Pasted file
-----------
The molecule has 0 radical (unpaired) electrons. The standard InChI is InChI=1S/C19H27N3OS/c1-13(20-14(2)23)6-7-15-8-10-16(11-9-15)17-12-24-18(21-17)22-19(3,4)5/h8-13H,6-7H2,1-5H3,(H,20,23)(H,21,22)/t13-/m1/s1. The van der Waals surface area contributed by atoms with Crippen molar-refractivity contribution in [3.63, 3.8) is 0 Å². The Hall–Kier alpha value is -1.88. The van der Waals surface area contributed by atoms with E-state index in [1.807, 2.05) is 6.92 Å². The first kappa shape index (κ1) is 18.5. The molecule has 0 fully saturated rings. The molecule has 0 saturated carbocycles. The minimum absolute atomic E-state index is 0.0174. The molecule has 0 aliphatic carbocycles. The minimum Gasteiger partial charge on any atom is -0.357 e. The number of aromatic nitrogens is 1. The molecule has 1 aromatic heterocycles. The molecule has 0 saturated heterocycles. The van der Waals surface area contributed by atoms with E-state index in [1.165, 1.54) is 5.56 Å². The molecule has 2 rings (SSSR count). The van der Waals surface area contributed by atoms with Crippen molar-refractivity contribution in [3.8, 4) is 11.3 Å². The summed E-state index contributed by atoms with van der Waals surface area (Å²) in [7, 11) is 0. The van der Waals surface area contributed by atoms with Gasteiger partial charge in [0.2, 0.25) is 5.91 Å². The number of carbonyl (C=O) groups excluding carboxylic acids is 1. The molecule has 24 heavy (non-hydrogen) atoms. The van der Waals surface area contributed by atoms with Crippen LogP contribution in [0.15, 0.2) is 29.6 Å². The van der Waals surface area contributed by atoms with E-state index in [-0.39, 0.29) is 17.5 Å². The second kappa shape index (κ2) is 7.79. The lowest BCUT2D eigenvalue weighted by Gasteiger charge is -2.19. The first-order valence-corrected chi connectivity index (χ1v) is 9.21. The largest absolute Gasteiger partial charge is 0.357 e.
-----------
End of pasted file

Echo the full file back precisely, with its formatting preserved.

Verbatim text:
The molecule has 0 radical (unpaired) electrons. The standard InChI is InChI=1S/C19H27N3OS/c1-13(20-14(2)23)6-7-15-8-10-16(11-9-15)17-12-24-18(21-17)22-19(3,4)5/h8-13H,6-7H2,1-5H3,(H,20,23)(H,21,22)/t13-/m1/s1. The van der Waals surface area contributed by atoms with Crippen molar-refractivity contribution in [3.63, 3.8) is 0 Å². The Hall–Kier alpha value is -1.88. The van der Waals surface area contributed by atoms with E-state index in [1.807, 2.05) is 6.92 Å². The first kappa shape index (κ1) is 18.5. The molecule has 0 fully saturated rings. The molecule has 0 saturated carbocycles. The minimum absolute atomic E-state index is 0.0174. The molecule has 0 aliphatic carbocycles. The minimum Gasteiger partial charge on any atom is -0.357 e. The number of aromatic nitrogens is 1. The molecule has 1 aromatic heterocycles. The molecule has 0 saturated heterocycles. The van der Waals surface area contributed by atoms with E-state index in [1.165, 1.54) is 5.56 Å². The molecule has 2 rings (SSSR count). The van der Waals surface area contributed by atoms with Crippen molar-refractivity contribution in [3.8, 4) is 11.3 Å². The summed E-state index contributed by atoms with van der Waals surface area (Å²) in [7, 11) is 0. The van der Waals surface area contributed by atoms with Gasteiger partial charge in [0.2, 0.25) is 5.91 Å². The number of carbonyl (C=O) groups excluding carboxylic acids is 1. The molecule has 24 heavy (non-hydrogen) atoms. The van der Waals surface area contributed by atoms with Crippen LogP contribution in [0.15, 0.2) is 29.6 Å². The van der Waals surface area contributed by atoms with E-state index in [-0.39, 0.29) is 17.5 Å². The second kappa shape index (κ2) is 7.79. The lowest BCUT2D eigenvalue weighted by Gasteiger charge is -2.19. The first-order valence-corrected chi connectivity index (χ1v) is 9.21. The largest absolute Gasteiger partial charge is 0.357 e.